In addition to finding that the intent of the original parties favored the gas operator, the Court also found that Energy-Agri could not claim gas produced from its oil wells because “[n]o person in possession of or operating an oil well may produce from the oil well gas found in a horizon productive of gas only. Nat. Res. Code Ann. § 86.097 (Vernon 1978). It is unclear how this statute has any bearing on title as it addresses only possession and operations. It is particularly unclear how the Court disposed of the jury findings, which were that the Brown Dolomite is not a horizon productive of natural gas only and that it would produce crude petroleum oil. The opinion recites that “The questions presented to the jury were only relevant to well classification and not to the title dispute.” Perhaps this means that the jury’s responses support the conclusion that Energy-Agri had the right to produce the well and that the well was properly classified, but the correct issues on title and damages, if any, were not submitted.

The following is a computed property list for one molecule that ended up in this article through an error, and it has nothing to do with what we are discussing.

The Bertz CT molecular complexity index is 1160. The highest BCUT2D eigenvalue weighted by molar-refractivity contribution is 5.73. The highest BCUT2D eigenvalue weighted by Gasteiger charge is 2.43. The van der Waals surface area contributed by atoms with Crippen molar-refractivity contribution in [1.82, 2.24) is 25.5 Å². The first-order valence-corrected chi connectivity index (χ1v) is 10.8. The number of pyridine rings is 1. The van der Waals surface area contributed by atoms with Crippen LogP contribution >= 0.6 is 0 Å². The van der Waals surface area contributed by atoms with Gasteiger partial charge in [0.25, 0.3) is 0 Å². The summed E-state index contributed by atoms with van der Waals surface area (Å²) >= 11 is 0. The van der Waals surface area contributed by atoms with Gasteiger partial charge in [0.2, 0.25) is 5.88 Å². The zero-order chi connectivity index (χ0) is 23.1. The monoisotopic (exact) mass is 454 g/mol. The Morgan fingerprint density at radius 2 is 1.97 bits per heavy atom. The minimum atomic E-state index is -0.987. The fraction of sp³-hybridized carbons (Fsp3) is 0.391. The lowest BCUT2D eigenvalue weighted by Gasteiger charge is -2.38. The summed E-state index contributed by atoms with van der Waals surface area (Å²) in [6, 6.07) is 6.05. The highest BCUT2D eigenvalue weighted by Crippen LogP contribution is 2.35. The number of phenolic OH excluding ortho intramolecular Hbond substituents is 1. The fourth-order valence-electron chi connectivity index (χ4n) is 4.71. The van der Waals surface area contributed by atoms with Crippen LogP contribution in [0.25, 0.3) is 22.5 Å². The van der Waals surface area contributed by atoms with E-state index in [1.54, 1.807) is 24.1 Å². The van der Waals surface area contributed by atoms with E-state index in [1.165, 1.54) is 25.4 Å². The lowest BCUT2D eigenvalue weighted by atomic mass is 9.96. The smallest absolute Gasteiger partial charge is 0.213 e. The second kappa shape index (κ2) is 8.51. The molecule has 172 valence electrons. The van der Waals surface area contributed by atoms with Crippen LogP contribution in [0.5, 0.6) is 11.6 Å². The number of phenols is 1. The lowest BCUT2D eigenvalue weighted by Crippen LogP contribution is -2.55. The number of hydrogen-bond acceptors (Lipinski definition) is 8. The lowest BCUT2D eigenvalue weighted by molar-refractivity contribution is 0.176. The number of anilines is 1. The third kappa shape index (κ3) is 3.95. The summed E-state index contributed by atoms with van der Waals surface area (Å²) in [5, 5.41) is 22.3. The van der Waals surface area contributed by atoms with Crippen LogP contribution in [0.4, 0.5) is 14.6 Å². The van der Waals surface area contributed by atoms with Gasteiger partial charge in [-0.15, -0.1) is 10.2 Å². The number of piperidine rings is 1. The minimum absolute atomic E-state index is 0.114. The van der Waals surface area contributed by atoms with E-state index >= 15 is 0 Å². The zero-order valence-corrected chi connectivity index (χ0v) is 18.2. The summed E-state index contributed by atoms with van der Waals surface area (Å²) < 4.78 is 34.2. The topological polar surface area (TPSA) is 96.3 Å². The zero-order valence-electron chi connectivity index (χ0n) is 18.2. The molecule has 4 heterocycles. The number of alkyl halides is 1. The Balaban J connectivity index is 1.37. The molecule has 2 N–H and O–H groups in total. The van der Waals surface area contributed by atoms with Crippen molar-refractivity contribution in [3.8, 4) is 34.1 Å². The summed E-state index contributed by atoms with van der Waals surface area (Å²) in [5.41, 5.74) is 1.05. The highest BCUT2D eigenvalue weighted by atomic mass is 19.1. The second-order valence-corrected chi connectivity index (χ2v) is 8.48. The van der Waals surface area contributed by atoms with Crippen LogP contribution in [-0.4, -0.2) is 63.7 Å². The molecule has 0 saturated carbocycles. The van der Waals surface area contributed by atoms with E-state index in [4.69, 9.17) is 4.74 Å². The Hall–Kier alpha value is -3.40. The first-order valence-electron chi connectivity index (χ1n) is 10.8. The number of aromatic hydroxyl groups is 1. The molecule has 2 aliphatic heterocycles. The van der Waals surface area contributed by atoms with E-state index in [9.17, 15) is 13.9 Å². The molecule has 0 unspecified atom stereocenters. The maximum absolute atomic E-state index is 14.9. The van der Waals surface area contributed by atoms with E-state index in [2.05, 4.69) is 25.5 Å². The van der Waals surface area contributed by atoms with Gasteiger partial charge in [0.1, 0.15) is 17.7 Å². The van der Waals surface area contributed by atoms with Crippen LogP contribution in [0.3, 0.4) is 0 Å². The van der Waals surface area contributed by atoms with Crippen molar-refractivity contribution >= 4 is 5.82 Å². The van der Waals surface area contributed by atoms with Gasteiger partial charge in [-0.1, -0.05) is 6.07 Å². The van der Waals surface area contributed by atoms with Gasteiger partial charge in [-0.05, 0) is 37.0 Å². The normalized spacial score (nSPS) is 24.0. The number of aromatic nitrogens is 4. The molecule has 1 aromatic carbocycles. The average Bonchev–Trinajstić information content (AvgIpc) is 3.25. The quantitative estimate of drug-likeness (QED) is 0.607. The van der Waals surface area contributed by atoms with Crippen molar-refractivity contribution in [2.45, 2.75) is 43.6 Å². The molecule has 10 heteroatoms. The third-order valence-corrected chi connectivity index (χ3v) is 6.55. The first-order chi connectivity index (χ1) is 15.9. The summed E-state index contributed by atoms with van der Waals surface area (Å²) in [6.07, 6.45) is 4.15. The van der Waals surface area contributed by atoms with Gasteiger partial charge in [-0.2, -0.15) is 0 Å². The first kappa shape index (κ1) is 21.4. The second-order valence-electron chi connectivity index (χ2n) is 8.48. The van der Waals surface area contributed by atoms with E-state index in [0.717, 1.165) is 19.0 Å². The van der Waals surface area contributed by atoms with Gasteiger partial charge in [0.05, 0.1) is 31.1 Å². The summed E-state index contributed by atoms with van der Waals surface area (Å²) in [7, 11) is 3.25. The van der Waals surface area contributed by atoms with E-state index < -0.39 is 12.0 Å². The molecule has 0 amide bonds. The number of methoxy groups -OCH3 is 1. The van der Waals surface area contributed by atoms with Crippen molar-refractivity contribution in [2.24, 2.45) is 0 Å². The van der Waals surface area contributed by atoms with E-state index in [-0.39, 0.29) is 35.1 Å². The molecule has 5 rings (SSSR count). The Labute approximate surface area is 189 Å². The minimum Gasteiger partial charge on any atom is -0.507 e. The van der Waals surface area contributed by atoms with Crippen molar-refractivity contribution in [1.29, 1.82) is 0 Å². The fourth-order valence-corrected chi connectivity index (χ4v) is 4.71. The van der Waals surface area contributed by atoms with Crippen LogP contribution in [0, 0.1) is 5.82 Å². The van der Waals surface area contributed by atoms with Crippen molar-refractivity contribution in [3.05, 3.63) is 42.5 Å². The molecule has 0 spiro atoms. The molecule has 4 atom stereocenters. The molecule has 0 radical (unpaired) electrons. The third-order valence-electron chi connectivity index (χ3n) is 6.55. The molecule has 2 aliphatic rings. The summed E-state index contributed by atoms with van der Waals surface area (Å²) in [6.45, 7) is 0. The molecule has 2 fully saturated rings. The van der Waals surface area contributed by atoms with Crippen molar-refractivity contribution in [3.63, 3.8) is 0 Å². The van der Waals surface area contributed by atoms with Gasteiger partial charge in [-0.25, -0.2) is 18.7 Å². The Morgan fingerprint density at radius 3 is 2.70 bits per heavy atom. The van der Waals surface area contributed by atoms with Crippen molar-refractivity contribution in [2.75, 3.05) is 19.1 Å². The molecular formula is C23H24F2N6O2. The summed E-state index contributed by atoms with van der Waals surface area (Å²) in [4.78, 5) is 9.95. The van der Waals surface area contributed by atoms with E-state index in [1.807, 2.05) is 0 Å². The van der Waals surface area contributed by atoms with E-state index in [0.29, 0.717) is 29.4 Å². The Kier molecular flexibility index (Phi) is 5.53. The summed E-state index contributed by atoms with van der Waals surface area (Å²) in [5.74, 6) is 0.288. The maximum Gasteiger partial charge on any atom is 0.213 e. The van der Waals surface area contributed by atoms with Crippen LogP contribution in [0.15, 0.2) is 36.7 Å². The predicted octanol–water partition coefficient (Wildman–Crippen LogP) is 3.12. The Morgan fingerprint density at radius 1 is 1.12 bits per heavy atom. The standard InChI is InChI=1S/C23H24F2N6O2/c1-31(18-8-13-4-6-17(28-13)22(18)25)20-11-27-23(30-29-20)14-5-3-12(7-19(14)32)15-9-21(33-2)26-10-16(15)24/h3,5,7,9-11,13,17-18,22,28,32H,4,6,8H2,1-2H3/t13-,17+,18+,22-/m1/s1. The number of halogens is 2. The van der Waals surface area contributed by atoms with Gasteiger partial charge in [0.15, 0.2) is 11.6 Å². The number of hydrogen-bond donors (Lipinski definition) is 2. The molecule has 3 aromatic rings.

The Supreme Court sent the case back to the trial court solely for a determination of the damages incurred by Amarillo Oil for any gas converted by Energy-Agri that belonged to Amarillo Oil. Presumably, the jury could still find zero damages, “but Energy-Agri had no right to produce gas from the Brown Dolomite formation, or any other formation which was not an oil stratum.” This, of course, circles right back into the meaning of “stratum” as used in the statutory definition of casinghead gas. The Court then recognizes that “incidental gas,” other than casinghead gas as defined by statute, may be produced from oil wells by owners of oil rights who are acting in good faith. The gas- rights owner is entitled to recover this “incidental gas” in return for paying his share of production costs under a constructive trust theory. “Production” costs are often construed to exclude exploration, drilling and development costs. If this is the meaning intended by the Court, then, under some circumstances (as for example where the gas operator has drilled no well), the gas operator clearly gets a windfall. Further, the Court says that an oil operator who has not produced in good faith is not even entitled to recover production costs.